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> [mailto:[log in to unmask]] On Behalf Of steve rice

> One of the points in favor of an English-based creole
> is simplifying the phonology. There was a project
> early last century called the Glan-ik (so far as I
> know, on this list only Paul Bartlett and I know about
> it) that was a great artlang. It had a full complement
> of vowels, etc., so I wouldn't want to pursue it as an
> auxlang. (It would be easier than regular English,
> though, and the phonology is slightly simpler.) If
> Dana had more time he might find it interesting.
> 
> But the point of interest is that the Glan-ik was
> supposed to be a trade language: a way to simplify
> English specifically for use with people who need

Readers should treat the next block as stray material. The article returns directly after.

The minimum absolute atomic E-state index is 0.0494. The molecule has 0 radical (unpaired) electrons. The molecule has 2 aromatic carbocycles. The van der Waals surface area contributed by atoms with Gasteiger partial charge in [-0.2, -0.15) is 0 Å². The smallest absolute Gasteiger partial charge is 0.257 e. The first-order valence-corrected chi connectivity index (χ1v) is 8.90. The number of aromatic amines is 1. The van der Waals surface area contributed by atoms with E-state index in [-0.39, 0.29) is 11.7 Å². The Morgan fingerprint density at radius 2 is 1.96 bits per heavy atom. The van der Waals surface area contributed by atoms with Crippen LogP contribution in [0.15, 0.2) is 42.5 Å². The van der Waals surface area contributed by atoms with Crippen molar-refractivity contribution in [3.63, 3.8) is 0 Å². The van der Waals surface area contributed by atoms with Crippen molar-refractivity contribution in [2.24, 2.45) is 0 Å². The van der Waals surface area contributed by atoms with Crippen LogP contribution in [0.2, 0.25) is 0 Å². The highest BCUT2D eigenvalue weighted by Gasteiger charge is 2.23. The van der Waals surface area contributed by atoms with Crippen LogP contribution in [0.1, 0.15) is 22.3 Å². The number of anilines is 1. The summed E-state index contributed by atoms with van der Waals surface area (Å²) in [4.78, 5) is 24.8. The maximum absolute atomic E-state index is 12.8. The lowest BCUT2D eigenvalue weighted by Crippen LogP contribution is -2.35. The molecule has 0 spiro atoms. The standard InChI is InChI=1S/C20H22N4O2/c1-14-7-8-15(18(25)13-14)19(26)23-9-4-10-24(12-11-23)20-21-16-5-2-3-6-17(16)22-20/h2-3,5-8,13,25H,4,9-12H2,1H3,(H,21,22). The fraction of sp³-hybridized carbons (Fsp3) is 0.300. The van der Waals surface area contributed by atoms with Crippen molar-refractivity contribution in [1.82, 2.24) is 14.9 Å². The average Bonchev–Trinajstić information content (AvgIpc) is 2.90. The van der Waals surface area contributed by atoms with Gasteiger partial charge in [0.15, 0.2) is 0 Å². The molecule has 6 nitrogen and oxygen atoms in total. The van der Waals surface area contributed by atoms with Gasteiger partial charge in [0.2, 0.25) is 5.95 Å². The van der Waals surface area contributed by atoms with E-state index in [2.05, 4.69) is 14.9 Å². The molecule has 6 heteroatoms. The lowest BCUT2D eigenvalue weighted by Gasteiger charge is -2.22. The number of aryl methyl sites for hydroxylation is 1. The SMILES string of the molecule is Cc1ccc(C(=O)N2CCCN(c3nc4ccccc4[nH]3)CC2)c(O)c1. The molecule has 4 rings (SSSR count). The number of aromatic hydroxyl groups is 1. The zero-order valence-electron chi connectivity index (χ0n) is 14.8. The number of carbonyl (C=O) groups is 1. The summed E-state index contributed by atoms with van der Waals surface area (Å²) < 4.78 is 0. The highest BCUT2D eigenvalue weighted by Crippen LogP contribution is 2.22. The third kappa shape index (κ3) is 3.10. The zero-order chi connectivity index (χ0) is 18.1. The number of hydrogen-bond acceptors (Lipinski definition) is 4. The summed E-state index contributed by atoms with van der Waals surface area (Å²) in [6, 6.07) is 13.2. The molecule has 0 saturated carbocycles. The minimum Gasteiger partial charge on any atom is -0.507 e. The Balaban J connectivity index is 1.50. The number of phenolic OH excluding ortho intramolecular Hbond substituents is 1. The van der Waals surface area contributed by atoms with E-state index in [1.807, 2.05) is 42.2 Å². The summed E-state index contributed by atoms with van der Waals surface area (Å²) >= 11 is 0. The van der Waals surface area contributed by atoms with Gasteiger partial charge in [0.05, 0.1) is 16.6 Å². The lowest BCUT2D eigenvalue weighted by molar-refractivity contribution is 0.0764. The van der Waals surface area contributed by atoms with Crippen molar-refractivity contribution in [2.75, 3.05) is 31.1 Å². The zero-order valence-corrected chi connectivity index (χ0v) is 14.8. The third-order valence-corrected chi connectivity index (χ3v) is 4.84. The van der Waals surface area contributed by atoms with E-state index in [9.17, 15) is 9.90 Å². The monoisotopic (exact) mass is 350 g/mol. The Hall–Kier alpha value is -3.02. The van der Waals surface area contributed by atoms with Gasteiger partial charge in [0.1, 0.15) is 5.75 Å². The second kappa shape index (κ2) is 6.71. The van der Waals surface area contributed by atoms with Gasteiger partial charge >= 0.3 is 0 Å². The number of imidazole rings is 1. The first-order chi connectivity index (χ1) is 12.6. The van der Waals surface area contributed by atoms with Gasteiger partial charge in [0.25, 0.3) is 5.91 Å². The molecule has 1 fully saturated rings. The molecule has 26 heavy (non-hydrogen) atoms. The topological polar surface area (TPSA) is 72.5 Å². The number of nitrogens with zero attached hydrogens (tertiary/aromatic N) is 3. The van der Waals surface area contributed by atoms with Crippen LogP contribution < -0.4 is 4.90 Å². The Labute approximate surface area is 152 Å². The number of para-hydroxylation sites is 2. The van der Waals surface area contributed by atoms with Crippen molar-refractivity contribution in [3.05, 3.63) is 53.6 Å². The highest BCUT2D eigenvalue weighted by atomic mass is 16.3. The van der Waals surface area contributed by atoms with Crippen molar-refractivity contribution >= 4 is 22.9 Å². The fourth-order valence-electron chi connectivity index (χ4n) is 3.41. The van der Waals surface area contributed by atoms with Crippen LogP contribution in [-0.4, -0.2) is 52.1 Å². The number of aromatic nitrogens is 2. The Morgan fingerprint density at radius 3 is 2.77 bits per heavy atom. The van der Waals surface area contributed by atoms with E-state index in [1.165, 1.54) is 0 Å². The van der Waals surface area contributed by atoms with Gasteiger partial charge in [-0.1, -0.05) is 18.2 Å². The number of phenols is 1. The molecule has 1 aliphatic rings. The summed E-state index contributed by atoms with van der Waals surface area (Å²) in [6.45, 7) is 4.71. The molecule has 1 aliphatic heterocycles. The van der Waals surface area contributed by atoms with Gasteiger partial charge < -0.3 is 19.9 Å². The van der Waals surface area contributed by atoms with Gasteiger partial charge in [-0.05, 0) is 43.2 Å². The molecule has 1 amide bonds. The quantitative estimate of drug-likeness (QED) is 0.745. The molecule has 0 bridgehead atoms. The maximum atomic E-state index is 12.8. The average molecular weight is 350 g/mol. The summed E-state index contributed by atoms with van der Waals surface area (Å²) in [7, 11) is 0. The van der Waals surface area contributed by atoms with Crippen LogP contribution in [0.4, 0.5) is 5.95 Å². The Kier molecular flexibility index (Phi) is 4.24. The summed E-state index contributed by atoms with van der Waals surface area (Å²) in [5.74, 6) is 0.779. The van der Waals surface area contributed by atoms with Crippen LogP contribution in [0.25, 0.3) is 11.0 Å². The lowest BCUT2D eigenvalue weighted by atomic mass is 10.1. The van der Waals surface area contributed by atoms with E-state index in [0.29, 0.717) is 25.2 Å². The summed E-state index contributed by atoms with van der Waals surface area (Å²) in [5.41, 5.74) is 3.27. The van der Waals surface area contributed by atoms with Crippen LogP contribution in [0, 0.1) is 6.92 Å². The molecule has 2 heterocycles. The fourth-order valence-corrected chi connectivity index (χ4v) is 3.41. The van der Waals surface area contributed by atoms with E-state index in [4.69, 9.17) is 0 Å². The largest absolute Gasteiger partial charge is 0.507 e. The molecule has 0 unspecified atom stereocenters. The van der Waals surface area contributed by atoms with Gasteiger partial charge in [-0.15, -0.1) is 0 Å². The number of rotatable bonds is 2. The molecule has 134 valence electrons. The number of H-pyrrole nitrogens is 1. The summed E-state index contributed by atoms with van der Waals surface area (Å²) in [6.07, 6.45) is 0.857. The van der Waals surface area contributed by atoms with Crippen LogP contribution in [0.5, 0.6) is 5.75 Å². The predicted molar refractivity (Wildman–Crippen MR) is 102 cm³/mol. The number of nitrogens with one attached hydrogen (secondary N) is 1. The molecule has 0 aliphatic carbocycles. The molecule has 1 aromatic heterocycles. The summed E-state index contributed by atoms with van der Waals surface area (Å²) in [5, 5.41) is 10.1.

> international contact but can't manage regular
> English. It's a good idea; it just needs tweaking in a
> truly creolish direction--the Glan-ik came out before
> creolistics had gone very far.

This isn't what I think it is, is it?  I had run across a language
(don't remember the name right now) which was based on English, but
the morphemes were segregated to make the language completely
isolating, even the derivational affixes were broken apart so you
had words like "er" and ISTR even "s" (plural marker).  Sometimes
it's hard to remember them all after looking over so many conlangs.